Sometimes, a combination of all of the above may be advisable. Superglue for a quick joint where there is danger of slippage, then epoxy or solder for strength.



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 Posted: Tue Jun 23rd, 2015 11:03 am
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No experience with whote metal kits David - I've always read that it's not the easiest of materials to work with so have avoided it.

However, I do have some experience (a little) with BEC motor bogies and don't like them !!!  To me, they seem like a "blast from the past" - we've moved on from the old clunky 3 pole motor that's either "full on" or "off".  Not good news for trams I fear.  Try Halling of Austria.  More expensive, yes, but (IMHO), light years ahead of BEC.

I'm usually disappointed by the lack of scale speed on tram layouts.  Most seem to run at a scale 200 mph and catapult the poor passengers into either the back or front windows depending on whether the tram is starting off or stopping.  Halling motors are far more controllable.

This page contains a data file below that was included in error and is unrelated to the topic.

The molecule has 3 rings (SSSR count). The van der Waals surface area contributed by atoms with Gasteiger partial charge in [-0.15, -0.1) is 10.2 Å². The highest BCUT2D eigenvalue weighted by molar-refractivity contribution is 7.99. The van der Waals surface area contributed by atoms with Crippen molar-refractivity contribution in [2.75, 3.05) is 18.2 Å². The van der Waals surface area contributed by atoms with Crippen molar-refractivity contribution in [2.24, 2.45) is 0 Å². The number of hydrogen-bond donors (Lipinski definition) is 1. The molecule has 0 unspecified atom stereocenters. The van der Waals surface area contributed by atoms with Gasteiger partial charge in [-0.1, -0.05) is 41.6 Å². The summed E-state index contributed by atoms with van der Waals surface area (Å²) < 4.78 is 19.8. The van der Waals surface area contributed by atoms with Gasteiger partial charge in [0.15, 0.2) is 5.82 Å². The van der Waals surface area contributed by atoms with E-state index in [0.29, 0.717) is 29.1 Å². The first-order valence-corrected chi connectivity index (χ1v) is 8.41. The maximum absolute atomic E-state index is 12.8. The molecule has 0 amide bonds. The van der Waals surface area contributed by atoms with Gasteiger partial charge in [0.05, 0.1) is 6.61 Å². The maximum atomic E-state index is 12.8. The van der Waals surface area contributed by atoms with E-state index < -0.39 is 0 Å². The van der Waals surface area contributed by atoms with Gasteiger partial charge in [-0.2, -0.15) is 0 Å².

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 Posted: Tue Jun 23rd, 2015 02:41 pm
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Hi David I did some repairs to a few white metal n gauge farm vehicles (wheels/axles broken off etc) and used original superglue with no problems apart from sticking my fingers to various bits

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 Posted: Tue Jun 23rd, 2015 06:34 pm
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Hi David,